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12/23/97 LYNDA J. KHAN v. JOSEPH SERFECZ

December 23, 1997

LYNDA J. KHAN, PLAINTIFF-APPELLANT,
v.
JOSEPH SERFECZ, DEFENDANT-APPELLEE.



Appeal from the Circuit Court of Cook County. Honorable Kenneth L. Gillis, Judge Presiding.

The Honorable Justice Rakowski delivered the opinion of the court. McNULTY, P.j., and Frossard, J., concur.

The opinion of the court was delivered by: Rakowski

The Honorable Justice RAKOWSKI delivered the opinion of the court:

Defendant, Joseph Serfecz, owned certain real estate in Elk Grove Village (Village), upon which the Village commenced a condemnation action. As a result of other problems involving the property, defendant filed a federal civil rights suit (federal suit) against the Village and others. Defendant hired plaintiff, Lynda Khan, to prosecute the federal suit. He entered into a contingent fee agreement with plaintiff that provided she would receive 25% of any recovery in the federal suit. The contract provided, however, that if defendant dismissed the federal suit, plaintiff would not receive the contingent fee. Likewise, it provided that if defendant settled any other suit, plaintiff was not entitled to the contingent fee. Defendant settled the condemnation action for $6,150,000. As part of the settlement, defendant agreed to dismiss the federal suit. Plaintiff filed the instant suit, contending she was entitled to a contingent fee. Defendant filed a motion for judgment on the pleadings pursuant to section 2-615 of the Code of Civil Procedure (735 ILCS 5/2-615 (West 1996)). The trial court granted defendant's motion and plaintiff appeals.

The issue is whether the condemnation settlement also constituted a settlement of the federal suit. We reverse and remand because we find that a question of fact exists as to whether the settlement of the condemnation action constituted a settlement of the federal suit.

FACTS

Defendant was the owner of a shopping center in Elk Grove Village. In 1994, as a result of problems with a tenant, Jewel Foods, defendant filed an antitrust action against Jewel Foods and others. The Village threatened to condemn defendant's property if he did not drop the suit. At defendant's request, plaintiff filed a civil rights suit in the federal district court against the Village and various officials of the Village based on their acts of interfering with defendant's right to seek redress for Jewel Foods' violations. When the Village agreed not to condemn defendant's property, he voluntarily dismissed the federal suit. Nonetheless, in January of 1995, the Village instituted condemnation proceedings. After eight months of unsuccessful negotiations with the Village, defendant asked plaintiff to refile the federal civil rights suit against the Village. At this time, defendant signed a "retainer and contingency contract for legal services" that provided:

"(a) Fixed Fee: $70,000.00 total. ***

(b) Contingency: Lynda J. Khan & Associates will receive twenty-five per-cent (25%) of amounts recovered, after deducting $70,000.00 to be returned to the client. This applies solely to the settlement of this case; settlement of any other litigation does not apply to this contingency agreement.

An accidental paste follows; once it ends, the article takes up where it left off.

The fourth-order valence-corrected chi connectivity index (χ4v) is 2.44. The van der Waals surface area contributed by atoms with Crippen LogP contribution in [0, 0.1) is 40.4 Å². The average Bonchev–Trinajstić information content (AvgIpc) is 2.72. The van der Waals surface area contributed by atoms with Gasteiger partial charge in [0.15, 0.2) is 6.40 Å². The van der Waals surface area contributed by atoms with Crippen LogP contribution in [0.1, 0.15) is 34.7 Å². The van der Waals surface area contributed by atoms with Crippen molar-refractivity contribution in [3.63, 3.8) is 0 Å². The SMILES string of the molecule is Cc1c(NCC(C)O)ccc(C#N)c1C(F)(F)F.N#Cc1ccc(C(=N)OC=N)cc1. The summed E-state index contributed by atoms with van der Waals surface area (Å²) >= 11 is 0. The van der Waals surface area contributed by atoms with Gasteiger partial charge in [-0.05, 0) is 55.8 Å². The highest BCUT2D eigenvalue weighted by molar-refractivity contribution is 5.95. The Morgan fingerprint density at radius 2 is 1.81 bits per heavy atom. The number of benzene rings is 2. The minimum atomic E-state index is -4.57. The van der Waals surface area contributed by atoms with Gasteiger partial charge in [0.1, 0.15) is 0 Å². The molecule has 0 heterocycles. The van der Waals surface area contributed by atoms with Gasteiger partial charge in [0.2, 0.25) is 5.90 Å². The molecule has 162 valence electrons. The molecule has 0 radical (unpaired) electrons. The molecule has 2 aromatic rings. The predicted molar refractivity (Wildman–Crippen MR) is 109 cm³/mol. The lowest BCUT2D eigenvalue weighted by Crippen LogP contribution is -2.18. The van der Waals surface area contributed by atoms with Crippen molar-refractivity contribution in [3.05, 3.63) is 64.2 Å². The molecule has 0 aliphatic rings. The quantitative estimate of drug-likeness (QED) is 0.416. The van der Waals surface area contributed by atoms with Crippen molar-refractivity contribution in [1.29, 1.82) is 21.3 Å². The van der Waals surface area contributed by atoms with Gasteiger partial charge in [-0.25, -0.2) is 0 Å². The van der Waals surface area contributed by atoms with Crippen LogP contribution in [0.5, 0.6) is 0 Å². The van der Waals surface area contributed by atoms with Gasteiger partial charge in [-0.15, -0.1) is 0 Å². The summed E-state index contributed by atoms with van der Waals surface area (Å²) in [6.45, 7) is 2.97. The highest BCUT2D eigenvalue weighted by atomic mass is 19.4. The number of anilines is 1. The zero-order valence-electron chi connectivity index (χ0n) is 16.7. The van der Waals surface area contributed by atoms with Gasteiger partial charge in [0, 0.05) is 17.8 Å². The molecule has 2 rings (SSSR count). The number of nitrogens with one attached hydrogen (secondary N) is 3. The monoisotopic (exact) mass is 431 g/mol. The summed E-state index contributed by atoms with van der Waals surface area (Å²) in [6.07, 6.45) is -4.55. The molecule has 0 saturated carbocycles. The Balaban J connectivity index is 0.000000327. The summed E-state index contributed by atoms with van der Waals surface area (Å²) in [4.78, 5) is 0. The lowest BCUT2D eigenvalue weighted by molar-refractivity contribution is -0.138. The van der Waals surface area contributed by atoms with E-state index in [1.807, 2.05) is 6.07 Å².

The undersigned agrees not to make any settlement of this case except through said attorney and with the same distributed in accordance herewith.

The settlement of this case and the continued prosecution of this case is to be determined by the undersigned. If the undersigned decides to dismiss this case all that will be owed to the Law Offices of Lynda J. Khan & Associates is the amount paid by the undersigned to the date that this litigation is dismissed."

Plaintiff refiled the federal suit. According to plaintiff, at all times, defendant encouraged her to proceed with the suit and denied there was to be any settlement of it. However, in March of 1996, the Village attorneys advised plaintiff that settlement negotiations were underway in the condemnation action that involved defendant's agreement to dismiss the federal suit.

On May 1, 1996, a final order was entered in the condemnation action. The settlement was for $6,150,000. As part of that settlement, the order provided that: (1) prior to deposit of the compensation, defendant was to provide the Village with a signed stipulation for dismissal of the federal suit; (2) within 24 hours of the deposit of the compensation, defendant would dismiss the federal suit; and (3) the stipulation and dismissal order were not to be entered prior to disbursement. Defendant also signed a release and covenant not to sue. It provided that, for good consideration, defendant agreed not to pursue further litigation against the Village and various other individuals and entities, and he further agreed to dismiss the pending federal suit. Plaintiff received no additional attorney fees as a result of the condemnation settlement and filed the instant suit against defendant. In count I of her complaint, plaintiff alleges breach of contract based on the fact that defendant settled the federal suit as part of the condemnation proceeding and, therefore, she avers she is entitled to 25%. In count II, plaintiff alleges fraud based on the fact defendant misrepresented his intent to prosecute the federal suit where he in fact only hired her to obtain a more favorable settlement in the condemnation proceeding. She also avers that defendant negotiated a settlement of the federal suit without her knowledge or involvement, contrary to the provisions of the contingency agreement.

Plaintiff attached to her complaint, inter alia, a copy of the contingency agreement, a copy of the order entered in the condemnation proceeding, and a copy of the release and covenant not to sue signed in the condemnation action. ...


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